Investment Lessons for the New Year

 | Jan 03, 2012 | 11:00 AM EST
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Today is the first trading day of the new year, and the market seems to have kicked off in grand fashion. It seems like only yesterday that 2011 was getting under way. While I'm not a big fan of New Year's resolutions, today does mark the beginning of a new investing year. For many investors, it's an opportunity to learn from or improve on 2011.

Lesson 1: Volatility is Your Friend

Investors often mistake volatility for risk. As a result, volatility has eroded the value of a portfolio. Risk, as I define it, is the probability of suffering a permanent loss of capital. Volatility, as I define it, is the movement in a stock price. Viewed this way, investors can take advantage of volatility to buy shares at better prices. I used volatility in 2011 to buy more Goldman Sachs (GS) when shares traded below $90. I first bought shares around $115 as I feel the true intrinsic value of GS is around $200. When Mr. Market gave me a chance to buy shares, I took advantage.

With Europe still in trouble and the U.S. economy far from healed, volatility will most likely be a part of 2012. Investors armed with patience and conviction will be those most likely to take advantage of Mr. Market's wild gyrations. Those looking to get in and out of stocks quickly can be hurt badly by volatility. So holding a stock for a year or more is not really as long as it appears.

Lesson Two: Know How the Business Makes Money

It's surprising to discover that many investors hold positions in businesses where they haven't the faintest clue as to how the company makes money. Knowing how a business makes its money is absolutely necessary and there are no shortcuts. Since a company's value most often hinges on the cash flows it produces, knowing how those cash flows are generated is an integral part of investing.

I know that Chipotle (CMG) makes its money from selling more and more burritos and tacos. Apple (AAPL) grows its profits by selling iPads, Macs and iPhones. Apple then makes more money when those buyers purchase apps from the App Store. When I see long lines at Chipotle, it doesn't take a MBA to figure out they are making lots of money. When I see few people shopping at Sears (SHLD) and more people at Wal-Mart (WMT) and Target (TGT), it doesn't take much to figure out that Sears might be in for a tough time. Understand how a business makes money and you will be able to figure out quickly if it can continue making money easily or have a hard time. From there it's easier to determine if a stock should be owned or not.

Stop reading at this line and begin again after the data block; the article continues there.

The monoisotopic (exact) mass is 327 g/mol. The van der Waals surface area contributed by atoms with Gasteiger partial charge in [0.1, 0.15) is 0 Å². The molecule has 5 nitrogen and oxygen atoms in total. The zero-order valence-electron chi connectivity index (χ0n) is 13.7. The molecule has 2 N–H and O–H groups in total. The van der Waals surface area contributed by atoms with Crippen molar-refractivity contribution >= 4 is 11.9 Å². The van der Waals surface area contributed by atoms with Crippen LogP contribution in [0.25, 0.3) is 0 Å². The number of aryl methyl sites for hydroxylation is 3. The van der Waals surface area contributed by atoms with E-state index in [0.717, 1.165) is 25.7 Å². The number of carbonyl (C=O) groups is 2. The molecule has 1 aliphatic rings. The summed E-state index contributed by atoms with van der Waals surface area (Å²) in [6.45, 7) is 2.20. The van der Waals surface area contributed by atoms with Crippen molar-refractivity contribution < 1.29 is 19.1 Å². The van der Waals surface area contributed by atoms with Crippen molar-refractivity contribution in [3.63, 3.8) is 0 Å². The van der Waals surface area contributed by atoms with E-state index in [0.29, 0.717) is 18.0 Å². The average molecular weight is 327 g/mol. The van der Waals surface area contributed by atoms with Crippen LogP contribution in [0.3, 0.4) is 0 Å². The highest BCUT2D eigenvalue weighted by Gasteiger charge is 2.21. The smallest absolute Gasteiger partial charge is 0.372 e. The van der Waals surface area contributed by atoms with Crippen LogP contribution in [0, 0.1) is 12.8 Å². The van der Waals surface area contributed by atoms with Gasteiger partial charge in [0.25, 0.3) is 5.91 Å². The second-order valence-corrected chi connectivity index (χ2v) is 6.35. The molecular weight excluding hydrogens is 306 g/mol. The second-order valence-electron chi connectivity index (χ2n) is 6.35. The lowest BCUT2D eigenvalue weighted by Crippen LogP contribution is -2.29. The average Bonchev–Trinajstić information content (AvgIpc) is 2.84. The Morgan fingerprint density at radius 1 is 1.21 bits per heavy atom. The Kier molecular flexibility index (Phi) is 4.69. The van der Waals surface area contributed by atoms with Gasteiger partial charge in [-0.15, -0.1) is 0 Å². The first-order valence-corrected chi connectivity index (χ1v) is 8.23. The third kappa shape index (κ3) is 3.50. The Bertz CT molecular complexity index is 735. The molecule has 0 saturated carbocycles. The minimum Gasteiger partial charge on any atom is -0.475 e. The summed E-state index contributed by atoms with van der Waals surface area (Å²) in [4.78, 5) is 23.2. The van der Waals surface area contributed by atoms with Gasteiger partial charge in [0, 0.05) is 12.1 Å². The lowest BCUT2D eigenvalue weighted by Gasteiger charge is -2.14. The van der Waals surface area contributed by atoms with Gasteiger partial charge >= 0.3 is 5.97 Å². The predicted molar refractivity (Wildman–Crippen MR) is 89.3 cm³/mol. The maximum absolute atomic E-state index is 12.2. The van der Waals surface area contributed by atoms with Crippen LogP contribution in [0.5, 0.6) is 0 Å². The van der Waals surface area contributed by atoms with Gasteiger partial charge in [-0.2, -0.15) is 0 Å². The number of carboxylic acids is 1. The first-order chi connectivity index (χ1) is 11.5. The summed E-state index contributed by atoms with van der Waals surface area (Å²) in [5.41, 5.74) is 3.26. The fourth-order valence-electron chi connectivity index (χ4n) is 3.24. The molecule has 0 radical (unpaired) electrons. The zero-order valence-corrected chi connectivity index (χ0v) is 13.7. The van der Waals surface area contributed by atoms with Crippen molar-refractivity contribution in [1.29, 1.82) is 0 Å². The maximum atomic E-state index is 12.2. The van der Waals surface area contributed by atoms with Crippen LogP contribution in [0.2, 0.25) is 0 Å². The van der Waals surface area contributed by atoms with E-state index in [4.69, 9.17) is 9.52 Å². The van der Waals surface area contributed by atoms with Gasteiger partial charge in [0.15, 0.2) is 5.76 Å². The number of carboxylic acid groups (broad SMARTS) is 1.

Lesson Three: Hit Singles and Doubles, Not Home Runs

If you have yet to see the movie Moneyball, go see it. Better yet, read the book by Michael Lewis. In the film, Oakland A's General Manager Billy Beane learns quickly that the value of a baseball player is in his on-base percentage. Thus, a player's value derives from getting on base often, not necessarily hitting lots of home runs. Investors who are constantly on the lookout for home-run stocks are going to strike out more often than investors who seek easy pitches to hit singles and doubles.

I have yet to encounter an investor who has annualized 10% to 15% a year over a period of years who is poor or out of work (Bernie Madoff earned consistently smooth returns, but that's not the same thing). Yet there are home-run hitters who have fizzled. Remember Long-Term Capital Management LP? Or Amaranth Advisors, who amassed $9 billion in assets betting big on natural gas futures? One bad bet in 2006 cost that firm $6 billion -- $5 billion in a single week -- and then it was history.

Whether you're an investment pro or a personal investor, it never hurts to pay attention to the basic principles of sound investing. Twelve months from now, those basic principles are likely to result in market-beating results, a feat that is not easy to accomplish.

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